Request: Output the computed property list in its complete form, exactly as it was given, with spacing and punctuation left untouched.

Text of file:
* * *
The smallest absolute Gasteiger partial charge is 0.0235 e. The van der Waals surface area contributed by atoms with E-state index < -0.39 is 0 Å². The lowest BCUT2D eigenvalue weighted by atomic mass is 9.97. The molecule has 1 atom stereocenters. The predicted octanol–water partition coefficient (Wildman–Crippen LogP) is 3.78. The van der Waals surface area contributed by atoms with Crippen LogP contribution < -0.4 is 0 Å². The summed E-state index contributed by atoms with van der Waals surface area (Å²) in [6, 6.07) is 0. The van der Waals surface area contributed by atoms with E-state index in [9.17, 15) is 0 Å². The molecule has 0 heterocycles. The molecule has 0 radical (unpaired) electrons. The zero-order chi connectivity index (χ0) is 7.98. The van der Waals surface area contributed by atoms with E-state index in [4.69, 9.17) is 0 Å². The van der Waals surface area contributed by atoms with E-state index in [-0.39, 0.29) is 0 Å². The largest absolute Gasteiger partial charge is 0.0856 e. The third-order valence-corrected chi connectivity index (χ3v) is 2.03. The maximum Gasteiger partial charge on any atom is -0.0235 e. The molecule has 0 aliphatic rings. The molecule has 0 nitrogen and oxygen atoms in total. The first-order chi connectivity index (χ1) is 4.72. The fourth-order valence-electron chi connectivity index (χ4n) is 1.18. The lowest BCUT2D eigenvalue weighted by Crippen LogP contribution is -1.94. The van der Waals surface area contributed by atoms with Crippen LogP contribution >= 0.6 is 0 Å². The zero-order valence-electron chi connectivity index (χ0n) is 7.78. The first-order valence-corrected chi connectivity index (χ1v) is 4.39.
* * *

The smallest absolute Gasteiger partial charge is 0.0235 e. The van der Waals surface area contributed by atoms with E-state index < -0.39 is 0 Å². The lowest BCUT2D eigenvalue weighted by atomic mass is 9.97. The molecule has 1 atom stereocenters. The predicted octanol–water partition coefficient (Wildman–Crippen LogP) is 3.78. The van der Waals surface area contributed by atoms with Crippen LogP contribution < -0.4 is 0 Å². The summed E-state index contributed by atoms with van der Waals surface area (Å²) in [6, 6.07) is 0. The van der Waals surface area contributed by atoms with E-state index in [9.17, 15) is 0 Å². The molecule has 0 heterocycles. The molecule has 0 radical (unpaired) electrons. The zero-order chi connectivity index (χ0) is 7.98. The van der Waals surface area contributed by atoms with E-state index in [4.69, 9.17) is 0 Å². The van der Waals surface area contributed by atoms with E-state index in [-0.39, 0.29) is 0 Å². The largest absolute Gasteiger partial charge is 0.0856 e. The third-order valence-corrected chi connectivity index (χ3v) is 2.03. The maximum Gasteiger partial charge on any atom is -0.0235 e. The molecule has 0 aliphatic rings. The molecule has 0 nitrogen and oxygen atoms in total. The first-order chi connectivity index (χ1) is 4.72. The fourth-order valence-electron chi connectivity index (χ4n) is 1.18. The lowest BCUT2D eigenvalue weighted by Crippen LogP contribution is -1.94. The van der Waals surface area contributed by atoms with Crippen LogP contribution >= 0.6 is 0 Å². The zero-order valence-electron chi connectivity index (χ0n) is 7.78. The first-order valence-corrected chi connectivity index (χ1v) is 4.39.